john frawley | 06 October 2014  

Good point, Dot. This commentary by Canadian Ethicist Margaret Somerville proceeds along similar lines: "...we could kill the person with the pain or we could kill the pain. I'm adamantly against killing the person with the pain, that is, euthanasia, and passionately in favour of killing the pain. So, I argued that to implement that latter goal in practice, we should recognize that people in pain have a "fundamental human right" to have reasonable access to pain management and that unreasonable failure to provide such access was a breach of their human rights." http://www.mercatornet.com/articles/view/is_pain_relief_a_human_right/

Zac | 06 October 2014  

Thanks Bilal, I think you are right, though I hasten to add that most pro-euthanasia advocates do not have cost savings in mind. Unfortunately, once euthanasia becomes accepted public policy, a number of different 'stakeholders' will want to push it in different directions. I recall in the UK in 2008 Baroness Warnock, a prominent ethicist and government adviser commented that: "If you're demented, you're wasting people's lives – your family's lives – and you're wasting the resources of the National Health Service [...] I'm absolutely, fully in agreement with the argument that if pain is insufferable, then someone should be given help to die, but I feel there's a wider argument that if somebody absolutely, desperately wants to die because they're a burden to their family, or the state, then I think they too should be allowed to die." http://www.telegraph.co.uk/news/uknews/2983652/Baroness-Warnock-Dementia-sufferers-may-have-a-duty-to-die.html I think that influential people wanting to push the envelope is part of the reason why euthanasia expands.

Zac | 06 October 2014  

Bilal raises a point which concerns me. As he (implicitly) says " What about involuntary euthanasia? ". How slippery is our moral slope? The Nazis were practicing this in hospitals right until the end of WW 2. That's right, it was doctors and nurses performing it on " the unfit" . Who judged " the unfit" ? A Brave New World is dawning. I don't think our " friends" in the "voluntary" suicide movement are helping.

Edward Fido | 06 October 2014  

All very complicated with a very simple solution - get on a flight to Mexico (not sure if they will allow you to buy a one-way ticket though).

AURELIUS | 06 October 2014  

As a former nurse, a current grief & bereavement/pastoral care and public health (end-of-life) practitioner I read this articles and these comments with interest. As a palliative care nurse I was occasionally asked by patients if I would help them end their lives. I never did and I also never abandoned them ... we wrestled with this deep existential struggle together for as long as they wished me to be present to it. I'm still curious as to why an-other would ask someone else to share responsibility in this act of killing. (I can appreciate that a prisoner is already dependent on others so this questioning does not apply to that person). Most people are not fearful of death, they are fearful of dying (slowly or otherwise). The issue of 'autonomy' seems to at stake and is mostly interpreted outside of the notion of 'relationship'. In a world where people are commodified, are seen as 'problems to be fixed', are 'dispensable', it isn't rocket science to see how societal values can slide into the slipstream of being 'disposable'. 'Autonomy' coupled with 'euthanasia' still requires a 'relationship' of some kind. Ultimately, there are consequences to everything. In my lifetime I have seen religions progressively hand the responsibility around the issue of euthanasia over to the legal and medical professions ... recovering a theological dimension [my next task through Master of Arts (Theol)] might just help another dialogue and approach unfold .....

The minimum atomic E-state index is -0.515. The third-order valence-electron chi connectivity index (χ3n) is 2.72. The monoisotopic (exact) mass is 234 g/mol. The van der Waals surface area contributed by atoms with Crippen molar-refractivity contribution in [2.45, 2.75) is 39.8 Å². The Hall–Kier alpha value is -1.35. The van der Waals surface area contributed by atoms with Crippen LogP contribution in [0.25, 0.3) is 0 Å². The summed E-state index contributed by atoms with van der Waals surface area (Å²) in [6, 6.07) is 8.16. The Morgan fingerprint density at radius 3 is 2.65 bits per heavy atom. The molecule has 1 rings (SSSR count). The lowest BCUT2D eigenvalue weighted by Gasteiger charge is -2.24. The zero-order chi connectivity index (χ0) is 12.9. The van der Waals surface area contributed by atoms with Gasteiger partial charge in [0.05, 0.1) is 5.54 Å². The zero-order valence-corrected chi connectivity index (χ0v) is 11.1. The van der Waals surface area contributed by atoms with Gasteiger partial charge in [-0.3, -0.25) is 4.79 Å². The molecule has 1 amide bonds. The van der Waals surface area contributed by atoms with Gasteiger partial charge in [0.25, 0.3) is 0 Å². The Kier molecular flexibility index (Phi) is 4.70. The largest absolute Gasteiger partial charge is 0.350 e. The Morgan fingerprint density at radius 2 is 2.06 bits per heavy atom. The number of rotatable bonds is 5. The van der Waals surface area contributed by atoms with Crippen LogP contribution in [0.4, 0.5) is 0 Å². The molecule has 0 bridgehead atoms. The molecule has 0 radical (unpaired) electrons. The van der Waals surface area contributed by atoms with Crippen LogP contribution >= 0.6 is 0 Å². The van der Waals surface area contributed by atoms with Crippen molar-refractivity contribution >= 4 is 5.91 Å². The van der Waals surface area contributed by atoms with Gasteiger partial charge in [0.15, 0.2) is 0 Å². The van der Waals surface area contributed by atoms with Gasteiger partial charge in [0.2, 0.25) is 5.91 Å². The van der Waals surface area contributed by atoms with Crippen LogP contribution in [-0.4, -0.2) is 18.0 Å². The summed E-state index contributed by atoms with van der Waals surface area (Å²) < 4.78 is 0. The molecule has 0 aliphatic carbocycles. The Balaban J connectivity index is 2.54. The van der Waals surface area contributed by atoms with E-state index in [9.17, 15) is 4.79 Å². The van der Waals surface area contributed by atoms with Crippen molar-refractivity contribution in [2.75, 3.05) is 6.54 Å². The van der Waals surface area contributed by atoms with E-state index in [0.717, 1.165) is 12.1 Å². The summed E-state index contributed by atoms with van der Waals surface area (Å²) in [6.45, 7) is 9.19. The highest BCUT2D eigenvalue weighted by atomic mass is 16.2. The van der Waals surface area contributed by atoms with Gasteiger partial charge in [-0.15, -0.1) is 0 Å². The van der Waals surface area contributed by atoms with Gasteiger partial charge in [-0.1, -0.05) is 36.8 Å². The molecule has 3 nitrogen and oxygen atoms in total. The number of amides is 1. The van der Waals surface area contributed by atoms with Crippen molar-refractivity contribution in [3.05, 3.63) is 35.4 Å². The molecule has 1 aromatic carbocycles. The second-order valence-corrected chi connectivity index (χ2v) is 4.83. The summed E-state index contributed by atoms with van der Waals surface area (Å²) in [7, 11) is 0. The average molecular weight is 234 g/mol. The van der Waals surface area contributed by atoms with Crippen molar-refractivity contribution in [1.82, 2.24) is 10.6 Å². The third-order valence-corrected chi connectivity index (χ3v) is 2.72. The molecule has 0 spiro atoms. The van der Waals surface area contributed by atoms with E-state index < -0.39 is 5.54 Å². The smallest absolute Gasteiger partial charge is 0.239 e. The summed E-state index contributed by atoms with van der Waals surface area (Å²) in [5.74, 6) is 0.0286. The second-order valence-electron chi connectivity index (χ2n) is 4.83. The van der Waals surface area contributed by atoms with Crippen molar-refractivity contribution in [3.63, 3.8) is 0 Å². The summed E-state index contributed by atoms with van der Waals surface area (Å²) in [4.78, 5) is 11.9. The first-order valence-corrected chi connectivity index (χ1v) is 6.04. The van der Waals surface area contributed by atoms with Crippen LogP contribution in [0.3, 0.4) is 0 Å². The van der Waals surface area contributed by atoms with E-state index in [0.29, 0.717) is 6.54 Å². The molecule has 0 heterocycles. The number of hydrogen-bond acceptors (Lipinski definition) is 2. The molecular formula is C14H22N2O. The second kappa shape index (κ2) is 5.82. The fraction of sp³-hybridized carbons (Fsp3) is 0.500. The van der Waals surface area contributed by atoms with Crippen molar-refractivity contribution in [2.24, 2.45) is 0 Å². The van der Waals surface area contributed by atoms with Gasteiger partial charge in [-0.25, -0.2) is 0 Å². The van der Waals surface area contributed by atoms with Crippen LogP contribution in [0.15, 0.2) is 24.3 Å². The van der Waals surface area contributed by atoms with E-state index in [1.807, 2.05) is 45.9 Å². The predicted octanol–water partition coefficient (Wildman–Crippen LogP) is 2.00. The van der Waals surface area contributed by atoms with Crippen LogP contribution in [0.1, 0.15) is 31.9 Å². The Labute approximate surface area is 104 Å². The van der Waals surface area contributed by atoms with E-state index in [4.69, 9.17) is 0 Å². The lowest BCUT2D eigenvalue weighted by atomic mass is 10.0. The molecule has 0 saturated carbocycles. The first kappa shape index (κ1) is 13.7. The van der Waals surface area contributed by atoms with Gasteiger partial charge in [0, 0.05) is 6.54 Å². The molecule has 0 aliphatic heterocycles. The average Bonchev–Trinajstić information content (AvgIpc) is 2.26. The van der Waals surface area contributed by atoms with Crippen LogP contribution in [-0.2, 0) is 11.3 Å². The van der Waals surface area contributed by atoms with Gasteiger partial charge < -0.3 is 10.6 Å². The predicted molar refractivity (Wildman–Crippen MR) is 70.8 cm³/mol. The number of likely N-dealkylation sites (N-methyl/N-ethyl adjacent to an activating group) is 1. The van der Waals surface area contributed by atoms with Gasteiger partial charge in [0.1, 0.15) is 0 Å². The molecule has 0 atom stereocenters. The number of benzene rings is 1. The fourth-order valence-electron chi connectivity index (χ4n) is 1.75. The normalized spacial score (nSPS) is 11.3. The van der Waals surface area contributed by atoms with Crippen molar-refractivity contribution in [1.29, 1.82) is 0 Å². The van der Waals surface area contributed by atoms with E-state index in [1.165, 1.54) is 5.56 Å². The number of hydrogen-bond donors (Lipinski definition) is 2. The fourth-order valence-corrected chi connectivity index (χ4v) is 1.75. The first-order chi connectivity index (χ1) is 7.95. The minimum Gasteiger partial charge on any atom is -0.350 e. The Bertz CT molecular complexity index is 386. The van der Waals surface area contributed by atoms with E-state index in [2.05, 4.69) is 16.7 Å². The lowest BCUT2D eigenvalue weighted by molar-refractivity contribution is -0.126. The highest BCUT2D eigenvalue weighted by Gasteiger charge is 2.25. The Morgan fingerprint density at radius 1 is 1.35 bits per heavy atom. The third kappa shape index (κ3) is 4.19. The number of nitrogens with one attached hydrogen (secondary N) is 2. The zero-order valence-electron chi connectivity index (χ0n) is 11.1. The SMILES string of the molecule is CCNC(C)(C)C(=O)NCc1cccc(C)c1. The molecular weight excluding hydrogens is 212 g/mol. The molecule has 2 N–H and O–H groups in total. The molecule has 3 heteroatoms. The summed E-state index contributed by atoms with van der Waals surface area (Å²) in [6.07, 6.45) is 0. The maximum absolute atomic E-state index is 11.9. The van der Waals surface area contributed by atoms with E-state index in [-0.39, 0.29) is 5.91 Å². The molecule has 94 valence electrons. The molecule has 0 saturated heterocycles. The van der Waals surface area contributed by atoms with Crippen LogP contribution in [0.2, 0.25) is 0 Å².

mary | 06 October 2014  

Zac is right in this: "But the motivating forces of the modern euthanasia movement are individual autonomy and compassion for suffering" and John Frawley can argue that a life belongs to God, but as he says, most people have decided otherwise. I don't agree "that euthanasia could take on a momentum of its own" and refer Zac to his statement - it's compassion and autonomy that's driving the momentum. The changes with all of these issues - euthanasia, same-sex marriage, rascism, feminism etc - are a continuing working out of the best principles in our tradition - compassion, justice, inclusion. One could see these as Christian principles.

Russell | 06 October 2014